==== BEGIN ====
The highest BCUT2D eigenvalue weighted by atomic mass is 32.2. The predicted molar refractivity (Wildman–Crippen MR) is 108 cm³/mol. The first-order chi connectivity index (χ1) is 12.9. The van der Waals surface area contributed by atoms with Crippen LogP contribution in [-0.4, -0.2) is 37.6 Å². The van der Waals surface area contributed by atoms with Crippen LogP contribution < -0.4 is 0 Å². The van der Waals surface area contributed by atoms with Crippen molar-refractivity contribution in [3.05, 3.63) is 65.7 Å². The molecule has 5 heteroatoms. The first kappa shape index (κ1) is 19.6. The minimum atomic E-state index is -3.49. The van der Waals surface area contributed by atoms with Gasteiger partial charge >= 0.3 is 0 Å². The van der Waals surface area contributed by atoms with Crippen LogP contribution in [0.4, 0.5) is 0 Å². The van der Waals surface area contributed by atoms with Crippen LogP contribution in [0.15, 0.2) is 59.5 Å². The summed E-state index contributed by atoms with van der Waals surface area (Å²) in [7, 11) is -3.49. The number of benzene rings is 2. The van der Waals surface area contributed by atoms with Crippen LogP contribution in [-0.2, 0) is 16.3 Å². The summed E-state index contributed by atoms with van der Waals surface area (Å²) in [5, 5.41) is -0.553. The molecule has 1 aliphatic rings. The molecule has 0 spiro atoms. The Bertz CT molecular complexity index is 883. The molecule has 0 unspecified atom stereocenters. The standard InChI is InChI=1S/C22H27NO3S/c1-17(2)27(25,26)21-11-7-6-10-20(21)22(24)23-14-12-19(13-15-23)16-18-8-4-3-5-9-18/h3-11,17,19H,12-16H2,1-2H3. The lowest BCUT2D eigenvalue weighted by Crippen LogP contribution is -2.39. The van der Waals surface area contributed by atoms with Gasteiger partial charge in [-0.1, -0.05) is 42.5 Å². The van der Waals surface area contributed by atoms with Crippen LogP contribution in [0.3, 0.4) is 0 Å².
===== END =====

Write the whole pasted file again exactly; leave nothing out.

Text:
The highest BCUT2D eigenvalue weighted by atomic mass is 32.2. The predicted molar refractivity (Wildman–Crippen MR) is 108 cm³/mol. The first-order chi connectivity index (χ1) is 12.9. The van der Waals surface area contributed by atoms with Crippen LogP contribution in [-0.4, -0.2) is 37.6 Å². The van der Waals surface area contributed by atoms with Crippen LogP contribution < -0.4 is 0 Å². The van der Waals surface area contributed by atoms with Crippen molar-refractivity contribution in [3.05, 3.63) is 65.7 Å². The molecule has 5 heteroatoms. The first kappa shape index (κ1) is 19.6. The minimum atomic E-state index is -3.49. The van der Waals surface area contributed by atoms with Gasteiger partial charge >= 0.3 is 0 Å². The van der Waals surface area contributed by atoms with Crippen LogP contribution in [0.4, 0.5) is 0 Å². The van der Waals surface area contributed by atoms with Crippen LogP contribution in [0.15, 0.2) is 59.5 Å². The summed E-state index contributed by atoms with van der Waals surface area (Å²) in [7, 11) is -3.49. The number of benzene rings is 2. The van der Waals surface area contributed by atoms with Crippen LogP contribution in [-0.2, 0) is 16.3 Å². The summed E-state index contributed by atoms with van der Waals surface area (Å²) in [5, 5.41) is -0.553. The molecule has 1 aliphatic rings. The molecule has 0 spiro atoms. The Bertz CT molecular complexity index is 883. The molecule has 0 unspecified atom stereocenters. The standard InChI is InChI=1S/C22H27NO3S/c1-17(2)27(25,26)21-11-7-6-10-20(21)22(24)23-14-12-19(13-15-23)16-18-8-4-3-5-9-18/h3-11,17,19H,12-16H2,1-2H3. The lowest BCUT2D eigenvalue weighted by Crippen LogP contribution is -2.39. The van der Waals surface area contributed by atoms with Gasteiger partial charge in [-0.1, -0.05) is 42.5 Å². The van der Waals surface area contributed by atoms with Crippen LogP contribution in [0.3, 0.4) is 0 Å².